Under the house, over the house, in the house - crawling with men. These are some of the over the house variety providing us with a fancy schmancy modified bitumen roof, new flashing, larger drains and more vents. The company, Collins Roofing, is run by three Irish brothers. It is pretty spectacular.
Perhaps we'll even keep the open airy, outdoor room feel too. Who needs a full roof, I kind of like the slips of light peaking between the boards. The picture below however was not a planned skylight, simply more of the ever so present dry rot. Not to fear gentle readers, all was replaced with spiffy new boards. This is of course at the lowest point in the roof, right in front of the teeny-tiny drain. Funnily, as with most of the house, the old portion (pre-back addition) had a great slope to the roof and lasted many many years. The new roof has at best a 2" slope for a 20' run of roof. The roofers are also trying to fix that little oversight.
The roof came off, the light came in. Our skylight opened up and it's even better than I was hoping. My initial hope was to help bring a bit of light into the dining room as well. Mission accomplished.
Here we have more men at work. Go men, go.The process went something like this: Roofers showed up at 7:30am, prepped and began removing old roof. They cut out rot, expanded drains in exterior parapets, expanded drain between old house and newer addition, rolled on tar paper, and began nailing down tar paper for the next several hours. Continued nailing. Nail. Nail. Owners of new roof, aka me, receive messages from neighbors that the nailing can be heard from miles away. Walk miles away, hear nailing. The flame throwers came out. E commented that it was like our own mini Burningman on our roof. Unfortunately, the rain put an end to all the fun, but neighbors if you're reading, tomorrow is full blown flame torch day!
The men under the house continued to fortify our house against future earthquakes. And the men in and around the house began to fill the walls that were opened due to the dry rot with insulation. It's so pretty and pink.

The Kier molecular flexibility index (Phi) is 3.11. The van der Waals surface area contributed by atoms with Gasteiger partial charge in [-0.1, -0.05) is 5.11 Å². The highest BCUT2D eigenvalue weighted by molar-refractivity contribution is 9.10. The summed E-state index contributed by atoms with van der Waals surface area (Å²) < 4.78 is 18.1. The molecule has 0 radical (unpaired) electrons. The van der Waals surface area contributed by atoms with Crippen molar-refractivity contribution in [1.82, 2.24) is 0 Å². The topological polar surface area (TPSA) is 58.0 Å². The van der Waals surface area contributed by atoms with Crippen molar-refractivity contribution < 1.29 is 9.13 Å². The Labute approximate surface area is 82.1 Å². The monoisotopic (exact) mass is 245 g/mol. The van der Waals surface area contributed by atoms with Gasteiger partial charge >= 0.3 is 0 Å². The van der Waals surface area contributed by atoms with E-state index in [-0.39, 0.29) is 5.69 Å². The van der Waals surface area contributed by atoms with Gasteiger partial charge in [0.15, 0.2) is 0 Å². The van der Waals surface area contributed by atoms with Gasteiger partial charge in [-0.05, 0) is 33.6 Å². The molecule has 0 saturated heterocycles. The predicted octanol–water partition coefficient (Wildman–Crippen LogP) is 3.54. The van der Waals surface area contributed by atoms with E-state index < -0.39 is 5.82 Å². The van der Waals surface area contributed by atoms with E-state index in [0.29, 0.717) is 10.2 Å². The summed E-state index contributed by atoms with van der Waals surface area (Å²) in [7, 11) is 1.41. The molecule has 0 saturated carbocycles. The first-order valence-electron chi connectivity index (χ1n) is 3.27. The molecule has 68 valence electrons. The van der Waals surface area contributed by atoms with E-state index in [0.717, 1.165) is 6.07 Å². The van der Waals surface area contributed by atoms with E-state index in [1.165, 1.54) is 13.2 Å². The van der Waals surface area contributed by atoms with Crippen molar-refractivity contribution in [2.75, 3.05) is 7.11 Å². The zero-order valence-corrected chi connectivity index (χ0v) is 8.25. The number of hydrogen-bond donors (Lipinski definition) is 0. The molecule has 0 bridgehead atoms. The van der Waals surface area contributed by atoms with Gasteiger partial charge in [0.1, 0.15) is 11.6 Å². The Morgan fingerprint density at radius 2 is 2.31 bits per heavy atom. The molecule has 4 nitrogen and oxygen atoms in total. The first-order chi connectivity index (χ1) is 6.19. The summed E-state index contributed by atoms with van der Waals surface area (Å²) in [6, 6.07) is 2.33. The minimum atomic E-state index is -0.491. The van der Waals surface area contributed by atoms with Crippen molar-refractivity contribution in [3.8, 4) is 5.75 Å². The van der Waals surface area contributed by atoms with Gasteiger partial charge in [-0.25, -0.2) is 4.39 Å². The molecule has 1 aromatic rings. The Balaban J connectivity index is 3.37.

I had another ebay success today after yesterday's bitter disappointment. After deciding on a coordinating light fixture to our newly purchased porch light, I found that several, un-restored but very restoreable versions were available on ebay. Since I had success with my last beginner light wiring project, I thought I'd take it a few steps further.
These are destined for the mud room door and the kitchen door. Both will get sand blasted and powder coated black. I'll then wire and buy matching shades for them. Voila, two vintage cast iron sconces for less than the price of a single new one. I'm sensing some hesitation and disbelief on your part. Don't worry, I think E has a bit of that going on as well.
Now, going back to yesterday -
E had some more quality under house time.
I got to stay above ground and wire the kitchen outlets while he drilled the holes and ran the wire. We got a total of four of these outlets hooked up last night and I'd never have guessed it, but every single one of them was in use today. I even caught one worker searching the house for a free outlet.
E also installed all the duct work, both bathroom fans and our microwave range hood, making today's roofing a reality. Now we've come full circle.